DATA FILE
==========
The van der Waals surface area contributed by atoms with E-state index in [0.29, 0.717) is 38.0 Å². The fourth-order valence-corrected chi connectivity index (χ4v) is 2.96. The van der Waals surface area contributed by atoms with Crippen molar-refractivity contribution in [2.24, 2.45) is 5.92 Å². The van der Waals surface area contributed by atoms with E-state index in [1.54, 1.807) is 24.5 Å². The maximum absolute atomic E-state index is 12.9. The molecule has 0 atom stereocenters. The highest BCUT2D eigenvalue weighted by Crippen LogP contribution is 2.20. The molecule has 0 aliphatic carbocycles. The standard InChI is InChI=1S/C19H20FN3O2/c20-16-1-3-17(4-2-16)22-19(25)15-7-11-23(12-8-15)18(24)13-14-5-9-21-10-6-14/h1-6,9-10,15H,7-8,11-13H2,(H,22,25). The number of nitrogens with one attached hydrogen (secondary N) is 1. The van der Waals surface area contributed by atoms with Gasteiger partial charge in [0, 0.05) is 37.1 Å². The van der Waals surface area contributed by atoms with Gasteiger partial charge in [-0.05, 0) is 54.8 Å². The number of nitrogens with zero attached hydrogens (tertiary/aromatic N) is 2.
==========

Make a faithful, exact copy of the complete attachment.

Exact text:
The van der Waals surface area contributed by atoms with E-state index in [0.29, 0.717) is 38.0 Å². The fourth-order valence-corrected chi connectivity index (χ4v) is 2.96. The van der Waals surface area contributed by atoms with Crippen molar-refractivity contribution in [2.24, 2.45) is 5.92 Å². The van der Waals surface area contributed by atoms with E-state index in [1.54, 1.807) is 24.5 Å². The maximum absolute atomic E-state index is 12.9. The molecule has 0 atom stereocenters. The highest BCUT2D eigenvalue weighted by Crippen LogP contribution is 2.20. The molecule has 0 aliphatic carbocycles. The standard InChI is InChI=1S/C19H20FN3O2/c20-16-1-3-17(4-2-16)22-19(25)15-7-11-23(12-8-15)18(24)13-14-5-9-21-10-6-14/h1-6,9-10,15H,7-8,11-13H2,(H,22,25). The number of nitrogens with one attached hydrogen (secondary N) is 1. The van der Waals surface area contributed by atoms with Gasteiger partial charge in [0, 0.05) is 37.1 Å². The van der Waals surface area contributed by atoms with Gasteiger partial charge in [-0.05, 0) is 54.8 Å². The number of nitrogens with zero attached hydrogens (tertiary/aromatic N) is 2.